Gazette opinion: Billings’ rising home values reflect healthy economy

2014-06-20T00:00:00Z Gazette opinion: Billings’ rising home values reflect healthy economy The Billings Gazette
June 20, 2014 12:00 am

Nobody wants taxes to go up, but homeowners are happy to know their investment increased in value. It’s possible that most Montana homeowners will be satisfied on both counts when statewide reappraisal notices are mailed out next summer.

Every six years the Montana Department of Revenue is required by law to reappraise the value of all property in the state. One step in that massive reappraisal process is to look at what homes have sold for over the past six years. The department’s research shows little change on average statewide, but a positive trend for the Billings region.

Sale prices rising

In Yellowstone County, the median price of a home that sold in 2013 was 19.97 percent higher than in 2008. Back then the median was $182,550. In 2013, the median was $219,000, which means that half the homes sold that year for more than $219,000 and half sold for less.

Statewide, the DOR’s preliminary numbers show a change of plus or minus 5 percent to 10 percent, as previously reported by The Gazette State Bureau. In the previous reappraisal cycle, the statewide change was an increase in sales prices of 55 percent.

These numbers point to something even more important: Billings' economy has recovered and is thriving. Better home sales suggest the economy is growing, good jobs are coming to the area and Yellowstone county continues to be a place where businesses want to do more business. Along with jobs and homes will certainly come more retail, more recreational and more cultural diversity, which are by-products of a healthy, thriving, robust community.

The current DOR estimate takes into account drops and gains. For example, the median sale price dropped by 15.56 percent in Ravalli County and dropped 3.32 percent in Flathead County. Meanwhile, median sale price increased 7.53 percent in Gallatin County, 5.6 percent in Missoula County, 11.6 percent in Cascade County and 13.56 percent in Lewis and Clark County.

In Richland County, on the western edge of the Bakken boom, the median home sale price last year was $250,000 – 212 percent more than it was in 2008. Over the past six years Richland County’ median home sale priced fluctuated from $80,000 to $130,000, then $67,500, then $180,000, then $222,500 and finally to $250,000 in 2013.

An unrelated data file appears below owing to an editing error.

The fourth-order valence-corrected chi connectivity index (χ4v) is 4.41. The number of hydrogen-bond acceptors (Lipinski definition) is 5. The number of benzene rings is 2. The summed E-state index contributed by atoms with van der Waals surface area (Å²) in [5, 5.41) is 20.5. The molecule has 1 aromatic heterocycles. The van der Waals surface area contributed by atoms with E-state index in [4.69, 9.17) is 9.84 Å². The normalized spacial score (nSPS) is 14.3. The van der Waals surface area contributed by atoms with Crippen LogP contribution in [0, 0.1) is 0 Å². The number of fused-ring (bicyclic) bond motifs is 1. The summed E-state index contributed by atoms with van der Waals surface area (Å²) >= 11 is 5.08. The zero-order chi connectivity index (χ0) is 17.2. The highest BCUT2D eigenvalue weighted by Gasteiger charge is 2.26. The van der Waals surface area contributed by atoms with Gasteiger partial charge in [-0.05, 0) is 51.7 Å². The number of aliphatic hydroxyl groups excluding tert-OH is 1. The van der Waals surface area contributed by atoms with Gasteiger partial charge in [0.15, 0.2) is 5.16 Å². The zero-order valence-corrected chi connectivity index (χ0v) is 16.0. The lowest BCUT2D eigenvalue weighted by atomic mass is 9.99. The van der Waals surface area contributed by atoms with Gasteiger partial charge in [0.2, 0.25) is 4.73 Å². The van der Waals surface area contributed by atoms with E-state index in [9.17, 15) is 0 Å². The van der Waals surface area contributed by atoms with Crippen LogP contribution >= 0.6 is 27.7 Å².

County variations

Generally, Eastern Montana counties posted increases in home values over the past six years, according to DOR data. However, the median sale price dropped about 14 percent in Carbon County where the median last year was $200,000. In neighboring Stillwater County, the median increased nearly 19 percent over the past six years to $195,000 in 2013.

In small population counties where only one or two homes sold, the median sale price can vary wildly from year to year. Thus, the figure for one year doesn’t provide much information on trends, according to Montana Department of Revenue Director Mike Kadas.

Kadas said the department will provide the 2015 Legislature with “a very good estimate of what the change will be on a county level.” The Legislature usually tinkers with the property tax formula to prevent large overall increases in taxes.

Most local government spending does not increase with increases in taxable value anyway. State law limits the amount public schools can spend. Levies to pay off such things as bonds for construction of Billings schools, the public library and ballpark don’t increase with taxable value.

The Billings market missed out on the housing bubble. When the bubble burst in 2008, our market didn’t crash, it slowed down. Now it’s speeding up, giving residents a healthy sign that our city has overcome the effects of the Great Recession and is moving forward at a pace that most other cities of 100,000 can only envy.

Copyright 2014 The Billings Gazette. All rights reserved. This material may not be published, broadcast, rewritten or redistributed.

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